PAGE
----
In addition to these uncertain improvements to the conditions of low income workers are two big spending promises. The first one concerns giving working parents 30 hours of free childcare for 3 and 4 years old, which they estimate will cost about £350 million. The second one is to protect the NHS by keeping it free at the point of use and increasing the NHS funding by an additional £8 billion by 2020. For the latter increase in spending to make the NHS sustainable will require additional ‘efficiency savings’ of 2% to 3% a year which are likely to be very difficult to achieve. So in all likelihood, the Conservatives will have to choose between a deterioration of quality or allocating extra spending.

Finally, two ambiguously positive proposals. First, they have promised that they would introduce a national postgraduate loan system for taught masters and PhD courses. This will not resolve much of the issues of university funding and access to undergraduate degrees, but fills a gap for postgraduate studies where access was hampered. Second, the benefit cap, which I discuss below in more detail, will not include the Disability Living Allowance.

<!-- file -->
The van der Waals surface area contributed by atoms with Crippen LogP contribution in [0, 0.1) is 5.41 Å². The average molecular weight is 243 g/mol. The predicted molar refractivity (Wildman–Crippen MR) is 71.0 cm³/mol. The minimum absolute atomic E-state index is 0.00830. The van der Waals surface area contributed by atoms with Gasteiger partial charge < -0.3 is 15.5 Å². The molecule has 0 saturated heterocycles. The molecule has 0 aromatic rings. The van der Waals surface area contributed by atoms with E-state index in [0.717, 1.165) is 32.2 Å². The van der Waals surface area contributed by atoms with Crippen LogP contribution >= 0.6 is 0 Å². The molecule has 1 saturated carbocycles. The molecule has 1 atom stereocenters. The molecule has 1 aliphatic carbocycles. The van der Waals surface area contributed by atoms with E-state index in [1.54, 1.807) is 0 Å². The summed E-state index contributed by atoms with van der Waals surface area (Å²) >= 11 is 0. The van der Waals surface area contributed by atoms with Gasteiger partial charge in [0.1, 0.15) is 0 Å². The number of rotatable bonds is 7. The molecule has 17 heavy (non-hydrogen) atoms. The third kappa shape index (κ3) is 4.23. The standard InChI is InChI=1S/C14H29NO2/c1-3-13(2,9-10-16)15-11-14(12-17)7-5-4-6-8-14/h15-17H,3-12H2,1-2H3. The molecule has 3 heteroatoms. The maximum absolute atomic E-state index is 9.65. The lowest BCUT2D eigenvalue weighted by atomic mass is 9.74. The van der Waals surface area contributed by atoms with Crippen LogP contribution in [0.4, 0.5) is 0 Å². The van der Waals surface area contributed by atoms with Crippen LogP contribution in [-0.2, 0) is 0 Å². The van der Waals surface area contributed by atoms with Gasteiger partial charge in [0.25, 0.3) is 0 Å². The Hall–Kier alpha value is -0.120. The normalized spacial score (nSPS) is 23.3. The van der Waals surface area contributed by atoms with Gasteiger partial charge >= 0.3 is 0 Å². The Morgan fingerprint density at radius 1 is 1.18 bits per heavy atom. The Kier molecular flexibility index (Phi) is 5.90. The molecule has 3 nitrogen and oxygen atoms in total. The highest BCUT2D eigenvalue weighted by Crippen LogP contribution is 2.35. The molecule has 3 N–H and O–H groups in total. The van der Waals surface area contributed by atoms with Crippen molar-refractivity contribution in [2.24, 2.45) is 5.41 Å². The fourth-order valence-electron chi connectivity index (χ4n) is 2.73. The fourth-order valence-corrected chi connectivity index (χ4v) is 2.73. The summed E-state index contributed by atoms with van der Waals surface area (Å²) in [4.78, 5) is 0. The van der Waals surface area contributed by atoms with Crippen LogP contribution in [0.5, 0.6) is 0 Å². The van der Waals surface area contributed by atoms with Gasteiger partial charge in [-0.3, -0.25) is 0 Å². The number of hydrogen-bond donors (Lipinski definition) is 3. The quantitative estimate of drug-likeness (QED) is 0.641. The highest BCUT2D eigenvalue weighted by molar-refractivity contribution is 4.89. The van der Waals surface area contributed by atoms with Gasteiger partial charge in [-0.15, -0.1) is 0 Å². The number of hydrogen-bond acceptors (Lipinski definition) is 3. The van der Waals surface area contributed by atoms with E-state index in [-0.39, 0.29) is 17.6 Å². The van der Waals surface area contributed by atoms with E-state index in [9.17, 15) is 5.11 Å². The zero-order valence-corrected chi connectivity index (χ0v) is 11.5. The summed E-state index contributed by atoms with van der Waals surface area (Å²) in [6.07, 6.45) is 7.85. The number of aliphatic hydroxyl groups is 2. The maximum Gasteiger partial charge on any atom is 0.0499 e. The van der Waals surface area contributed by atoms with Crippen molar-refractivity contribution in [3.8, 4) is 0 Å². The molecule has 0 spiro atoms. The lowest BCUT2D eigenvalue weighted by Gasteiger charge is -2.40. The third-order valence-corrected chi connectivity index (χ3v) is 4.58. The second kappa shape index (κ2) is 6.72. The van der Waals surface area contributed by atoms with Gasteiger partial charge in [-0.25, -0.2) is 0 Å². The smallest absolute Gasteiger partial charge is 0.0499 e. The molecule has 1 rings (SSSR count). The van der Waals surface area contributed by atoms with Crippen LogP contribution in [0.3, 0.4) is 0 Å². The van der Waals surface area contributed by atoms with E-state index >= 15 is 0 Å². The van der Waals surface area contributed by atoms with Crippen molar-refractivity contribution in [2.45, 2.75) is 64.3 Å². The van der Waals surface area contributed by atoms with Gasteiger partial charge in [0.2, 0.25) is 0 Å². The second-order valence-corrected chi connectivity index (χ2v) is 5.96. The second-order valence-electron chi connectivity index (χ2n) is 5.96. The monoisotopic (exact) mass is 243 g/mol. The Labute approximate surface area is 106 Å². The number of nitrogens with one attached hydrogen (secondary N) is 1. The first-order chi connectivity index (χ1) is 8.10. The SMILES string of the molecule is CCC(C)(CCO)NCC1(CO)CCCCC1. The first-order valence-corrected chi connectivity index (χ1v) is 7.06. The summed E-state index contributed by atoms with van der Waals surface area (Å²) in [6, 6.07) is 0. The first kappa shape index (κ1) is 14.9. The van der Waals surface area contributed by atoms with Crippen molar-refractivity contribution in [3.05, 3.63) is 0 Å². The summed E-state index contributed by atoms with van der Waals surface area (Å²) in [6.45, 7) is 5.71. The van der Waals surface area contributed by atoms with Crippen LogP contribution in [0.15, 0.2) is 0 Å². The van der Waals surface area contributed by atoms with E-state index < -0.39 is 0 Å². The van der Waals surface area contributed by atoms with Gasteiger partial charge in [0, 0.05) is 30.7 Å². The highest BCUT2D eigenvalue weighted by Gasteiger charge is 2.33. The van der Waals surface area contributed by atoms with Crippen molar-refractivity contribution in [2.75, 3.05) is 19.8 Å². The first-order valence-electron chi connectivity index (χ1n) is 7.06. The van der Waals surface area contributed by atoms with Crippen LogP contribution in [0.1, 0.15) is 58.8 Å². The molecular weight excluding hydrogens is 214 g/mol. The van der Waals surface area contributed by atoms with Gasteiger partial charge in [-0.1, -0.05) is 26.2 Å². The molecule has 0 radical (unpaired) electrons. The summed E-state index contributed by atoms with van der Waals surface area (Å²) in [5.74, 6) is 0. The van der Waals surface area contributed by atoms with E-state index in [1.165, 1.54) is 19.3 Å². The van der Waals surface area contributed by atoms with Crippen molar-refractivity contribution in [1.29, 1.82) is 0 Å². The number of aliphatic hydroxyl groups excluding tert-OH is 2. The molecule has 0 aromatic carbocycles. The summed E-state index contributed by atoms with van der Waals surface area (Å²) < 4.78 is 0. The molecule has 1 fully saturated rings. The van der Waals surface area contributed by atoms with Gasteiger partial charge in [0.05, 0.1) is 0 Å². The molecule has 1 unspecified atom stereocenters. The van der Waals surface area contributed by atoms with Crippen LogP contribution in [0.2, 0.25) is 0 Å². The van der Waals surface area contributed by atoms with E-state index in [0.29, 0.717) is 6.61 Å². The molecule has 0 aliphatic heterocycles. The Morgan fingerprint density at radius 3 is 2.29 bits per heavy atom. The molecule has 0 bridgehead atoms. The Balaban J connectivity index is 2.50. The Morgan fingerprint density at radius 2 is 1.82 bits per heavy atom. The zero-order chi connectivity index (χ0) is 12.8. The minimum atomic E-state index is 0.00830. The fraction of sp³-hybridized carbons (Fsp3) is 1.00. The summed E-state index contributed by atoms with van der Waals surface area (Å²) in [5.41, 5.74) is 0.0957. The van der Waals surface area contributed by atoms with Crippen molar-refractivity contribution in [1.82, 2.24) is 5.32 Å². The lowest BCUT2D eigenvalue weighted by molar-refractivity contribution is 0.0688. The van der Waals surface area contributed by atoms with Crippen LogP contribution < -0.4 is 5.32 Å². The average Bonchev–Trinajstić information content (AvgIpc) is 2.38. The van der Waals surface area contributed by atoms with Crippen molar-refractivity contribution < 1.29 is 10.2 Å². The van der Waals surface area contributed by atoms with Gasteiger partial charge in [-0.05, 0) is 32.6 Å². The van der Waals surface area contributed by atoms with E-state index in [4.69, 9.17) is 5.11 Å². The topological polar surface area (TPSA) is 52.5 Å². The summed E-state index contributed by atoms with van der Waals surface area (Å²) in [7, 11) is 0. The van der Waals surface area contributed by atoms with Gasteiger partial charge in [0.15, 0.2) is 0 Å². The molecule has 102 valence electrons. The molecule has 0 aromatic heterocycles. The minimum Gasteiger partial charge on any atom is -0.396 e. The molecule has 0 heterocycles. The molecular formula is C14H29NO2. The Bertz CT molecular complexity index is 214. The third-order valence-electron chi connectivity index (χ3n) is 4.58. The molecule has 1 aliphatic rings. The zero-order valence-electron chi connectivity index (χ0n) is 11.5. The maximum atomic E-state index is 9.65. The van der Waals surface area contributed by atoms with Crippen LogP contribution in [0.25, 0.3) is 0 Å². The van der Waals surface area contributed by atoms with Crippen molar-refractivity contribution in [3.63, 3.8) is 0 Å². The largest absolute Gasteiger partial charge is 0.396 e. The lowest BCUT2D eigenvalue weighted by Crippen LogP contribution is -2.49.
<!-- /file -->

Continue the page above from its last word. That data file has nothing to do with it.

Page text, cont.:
The bad

In a context of austerity, the Conservatives are wasting tax revenues on the better off while cutting benefits on the worst off. This makes no economic sense and will likely depress the economy given the different marginal propensity to consume of different income groups: the poor will reduce their spending in response to lower benefits more than the rich will increase their spending in reactions to lower taxes. The net effect on aggregate demand, even in the absence of additional consolidation, will be negative.